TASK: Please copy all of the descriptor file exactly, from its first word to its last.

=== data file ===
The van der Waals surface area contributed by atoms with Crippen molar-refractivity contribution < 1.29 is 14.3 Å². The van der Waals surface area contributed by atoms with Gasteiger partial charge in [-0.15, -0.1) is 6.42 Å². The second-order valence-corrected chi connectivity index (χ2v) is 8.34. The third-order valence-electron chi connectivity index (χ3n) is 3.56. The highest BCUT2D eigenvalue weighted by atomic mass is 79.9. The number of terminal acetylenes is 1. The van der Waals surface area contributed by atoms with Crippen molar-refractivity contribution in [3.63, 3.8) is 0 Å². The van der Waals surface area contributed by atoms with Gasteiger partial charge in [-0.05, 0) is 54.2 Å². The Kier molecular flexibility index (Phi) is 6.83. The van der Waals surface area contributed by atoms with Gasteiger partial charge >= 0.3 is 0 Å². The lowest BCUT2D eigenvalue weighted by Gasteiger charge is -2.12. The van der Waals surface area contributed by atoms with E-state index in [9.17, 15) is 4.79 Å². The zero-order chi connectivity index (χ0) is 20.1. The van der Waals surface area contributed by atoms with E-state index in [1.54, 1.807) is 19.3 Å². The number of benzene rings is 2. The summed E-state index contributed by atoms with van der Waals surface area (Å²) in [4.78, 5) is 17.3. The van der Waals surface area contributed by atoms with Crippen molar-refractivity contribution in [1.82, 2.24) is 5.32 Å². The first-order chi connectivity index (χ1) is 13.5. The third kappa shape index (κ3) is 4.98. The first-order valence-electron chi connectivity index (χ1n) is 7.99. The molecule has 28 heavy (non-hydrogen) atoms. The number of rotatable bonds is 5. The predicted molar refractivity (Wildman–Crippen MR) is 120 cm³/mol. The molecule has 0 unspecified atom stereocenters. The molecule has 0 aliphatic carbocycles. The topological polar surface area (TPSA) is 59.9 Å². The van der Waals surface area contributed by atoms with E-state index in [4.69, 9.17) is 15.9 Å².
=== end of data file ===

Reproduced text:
The van der Waals surface area contributed by atoms with Crippen molar-refractivity contribution < 1.29 is 14.3 Å². The van der Waals surface area contributed by atoms with Gasteiger partial charge in [-0.15, -0.1) is 6.42 Å². The second-order valence-corrected chi connectivity index (χ2v) is 8.34. The third-order valence-electron chi connectivity index (χ3n) is 3.56. The highest BCUT2D eigenvalue weighted by atomic mass is 79.9. The number of terminal acetylenes is 1. The van der Waals surface area contributed by atoms with Crippen molar-refractivity contribution in [3.63, 3.8) is 0 Å². The van der Waals surface area contributed by atoms with Gasteiger partial charge in [-0.05, 0) is 54.2 Å². The Kier molecular flexibility index (Phi) is 6.83. The van der Waals surface area contributed by atoms with Gasteiger partial charge >= 0.3 is 0 Å². The lowest BCUT2D eigenvalue weighted by Gasteiger charge is -2.12. The van der Waals surface area contributed by atoms with E-state index in [9.17, 15) is 4.79 Å². The zero-order chi connectivity index (χ0) is 20.1. The van der Waals surface area contributed by atoms with E-state index in [1.54, 1.807) is 19.3 Å². The number of benzene rings is 2. The summed E-state index contributed by atoms with van der Waals surface area (Å²) in [4.78, 5) is 17.3. The van der Waals surface area contributed by atoms with Crippen molar-refractivity contribution in [1.82, 2.24) is 5.32 Å². The first-order chi connectivity index (χ1) is 13.5. The third kappa shape index (κ3) is 4.98. The first-order valence-electron chi connectivity index (χ1n) is 7.99. The molecule has 28 heavy (non-hydrogen) atoms. The number of rotatable bonds is 5. The predicted molar refractivity (Wildman–Crippen MR) is 120 cm³/mol. The molecule has 0 unspecified atom stereocenters. The molecule has 0 aliphatic carbocycles. The topological polar surface area (TPSA) is 59.9 Å². The van der Waals surface area contributed by atoms with E-state index in [4.69, 9.17) is 15.9 Å².